Elizabeth Asonye earned her Master of Public Health (MPH) degree in Health Promotion and Behavioral Science (HPBS) through the bachelor’s/master’s 4+1 program, which allows students from partnering undergraduate institutions to earn a master’s degree in public health in as little as one-year post bachelor’s degree. She completed two remote practicum experiences during the Spring 2021 semester, and shares her bridge public health, community health, and clinical medicine with her undergraduate interests in social medicine and the social sciences.
With Dr. Stephanie Sisley at Baylor College of Medicine, Asonye worked in the Children’s Nutrition Research Center focusing a project studying early onset childhood obesity. She found this opportunity through Handshake, the online career services platform for the School of Public Health. Through her first practicum experience, she engaged with parents and caregivers of children with early-onset obesity and developed a manuscript for an academic article in addition to a codebook of analysis for the qualitative data.
The second practicum Asonye completed focused on maternal and child health with Ms. Michelle Jones at the City of Brownsville Public Health Department. She found this opportunity by working with the Brownsville campus staff who provided her with a list of local organizations and contact information. As Brownsville has a high prevalence of chronic disease among expectant mothers, her final products focused on health education materials in both English and Spanish. She operationalized theory and methods to bring targeted, culturally relevant health information to the priority population. Mothers in the Brownsville community now have access to culturally relevant information on establishing health pregnancies through diet, physical activity, and chronic disease management (manage high blood pressure, diabetes, and gestational diabetes).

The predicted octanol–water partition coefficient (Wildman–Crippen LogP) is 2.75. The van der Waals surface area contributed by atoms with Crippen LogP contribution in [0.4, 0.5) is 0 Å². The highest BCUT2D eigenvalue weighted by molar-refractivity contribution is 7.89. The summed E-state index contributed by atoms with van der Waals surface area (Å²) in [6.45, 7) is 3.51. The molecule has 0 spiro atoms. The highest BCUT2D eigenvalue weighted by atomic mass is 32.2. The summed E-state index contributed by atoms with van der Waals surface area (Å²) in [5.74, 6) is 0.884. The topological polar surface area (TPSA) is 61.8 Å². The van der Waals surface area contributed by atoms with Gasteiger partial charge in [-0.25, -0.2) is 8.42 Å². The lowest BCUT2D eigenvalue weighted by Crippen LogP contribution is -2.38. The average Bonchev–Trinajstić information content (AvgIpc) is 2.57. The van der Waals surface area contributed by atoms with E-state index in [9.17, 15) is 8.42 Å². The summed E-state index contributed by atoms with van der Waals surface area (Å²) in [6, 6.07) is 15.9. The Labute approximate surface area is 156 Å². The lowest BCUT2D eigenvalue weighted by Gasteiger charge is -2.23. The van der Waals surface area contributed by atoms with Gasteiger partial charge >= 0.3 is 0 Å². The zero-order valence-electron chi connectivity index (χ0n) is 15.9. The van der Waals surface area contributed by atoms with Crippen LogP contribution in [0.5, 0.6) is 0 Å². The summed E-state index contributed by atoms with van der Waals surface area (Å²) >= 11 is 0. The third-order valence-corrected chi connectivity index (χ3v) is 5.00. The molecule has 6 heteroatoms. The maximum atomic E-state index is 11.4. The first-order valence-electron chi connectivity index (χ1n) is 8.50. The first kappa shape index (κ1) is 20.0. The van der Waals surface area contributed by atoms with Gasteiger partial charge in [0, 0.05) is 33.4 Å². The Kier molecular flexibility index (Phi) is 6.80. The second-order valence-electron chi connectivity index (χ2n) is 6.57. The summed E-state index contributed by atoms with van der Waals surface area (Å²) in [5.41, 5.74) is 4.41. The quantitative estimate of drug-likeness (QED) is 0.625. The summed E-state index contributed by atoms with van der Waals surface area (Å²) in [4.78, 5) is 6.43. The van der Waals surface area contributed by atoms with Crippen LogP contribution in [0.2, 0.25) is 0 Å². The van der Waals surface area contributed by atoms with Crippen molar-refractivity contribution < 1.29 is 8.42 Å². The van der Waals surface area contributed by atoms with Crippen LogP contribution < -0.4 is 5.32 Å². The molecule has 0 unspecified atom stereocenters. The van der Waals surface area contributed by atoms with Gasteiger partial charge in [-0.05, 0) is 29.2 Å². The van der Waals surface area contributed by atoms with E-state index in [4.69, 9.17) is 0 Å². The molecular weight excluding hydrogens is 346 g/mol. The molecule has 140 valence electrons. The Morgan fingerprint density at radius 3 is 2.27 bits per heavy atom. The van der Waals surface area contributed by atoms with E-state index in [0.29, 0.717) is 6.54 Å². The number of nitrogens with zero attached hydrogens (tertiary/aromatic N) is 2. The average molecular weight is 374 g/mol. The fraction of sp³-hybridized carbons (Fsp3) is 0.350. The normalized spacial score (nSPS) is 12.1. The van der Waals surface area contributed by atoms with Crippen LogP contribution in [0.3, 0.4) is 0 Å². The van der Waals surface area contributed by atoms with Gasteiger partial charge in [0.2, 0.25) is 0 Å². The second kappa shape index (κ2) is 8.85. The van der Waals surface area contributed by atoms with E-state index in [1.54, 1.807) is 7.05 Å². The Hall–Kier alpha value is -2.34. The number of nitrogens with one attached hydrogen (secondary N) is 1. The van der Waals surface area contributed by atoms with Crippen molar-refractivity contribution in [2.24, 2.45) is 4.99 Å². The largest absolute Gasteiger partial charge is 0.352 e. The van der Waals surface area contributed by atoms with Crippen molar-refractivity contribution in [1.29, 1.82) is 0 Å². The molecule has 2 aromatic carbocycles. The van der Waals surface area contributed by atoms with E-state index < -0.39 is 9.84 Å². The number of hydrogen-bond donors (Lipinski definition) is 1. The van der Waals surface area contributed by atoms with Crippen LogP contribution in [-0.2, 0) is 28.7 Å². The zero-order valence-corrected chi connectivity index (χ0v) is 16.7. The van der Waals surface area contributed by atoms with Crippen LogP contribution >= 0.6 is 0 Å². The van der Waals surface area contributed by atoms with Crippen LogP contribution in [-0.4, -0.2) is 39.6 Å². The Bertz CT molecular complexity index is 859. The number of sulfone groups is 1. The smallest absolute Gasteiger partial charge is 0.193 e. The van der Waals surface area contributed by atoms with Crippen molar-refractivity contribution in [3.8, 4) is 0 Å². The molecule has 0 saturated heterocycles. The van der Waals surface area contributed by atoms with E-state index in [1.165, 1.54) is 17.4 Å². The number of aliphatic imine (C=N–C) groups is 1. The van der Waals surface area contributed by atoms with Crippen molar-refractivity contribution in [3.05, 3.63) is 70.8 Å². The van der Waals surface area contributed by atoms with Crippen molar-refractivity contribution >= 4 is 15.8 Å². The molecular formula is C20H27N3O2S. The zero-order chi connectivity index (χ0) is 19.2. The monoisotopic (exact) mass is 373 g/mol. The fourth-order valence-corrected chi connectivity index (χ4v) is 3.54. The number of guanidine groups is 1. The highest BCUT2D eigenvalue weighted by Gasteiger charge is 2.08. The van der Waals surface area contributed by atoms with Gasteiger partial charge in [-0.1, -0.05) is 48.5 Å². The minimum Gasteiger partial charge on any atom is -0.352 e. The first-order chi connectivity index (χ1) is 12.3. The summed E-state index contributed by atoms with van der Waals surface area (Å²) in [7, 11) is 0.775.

Elizabeth strongly encourages students to plan early and reflect often.
Planning helped with the logistics of planning two separate practica, but also develop relationships with both preceptors and my advisor. Continuous critical self-reflection was near essential to ensure that she could articulate and appreciate the personal and professional meaning of the experiences. Consulting with the faculty mentor often allowed her to stay grounded and talk through applicable theories and methods. “A practicum is valuable because of its practical, applied nature, but remember your academic background and training in progress as your foundation," said Asonye.
To learn more about the 4+1 Program, see Degree Programs: Accelerated Masters on sph.uth.edu.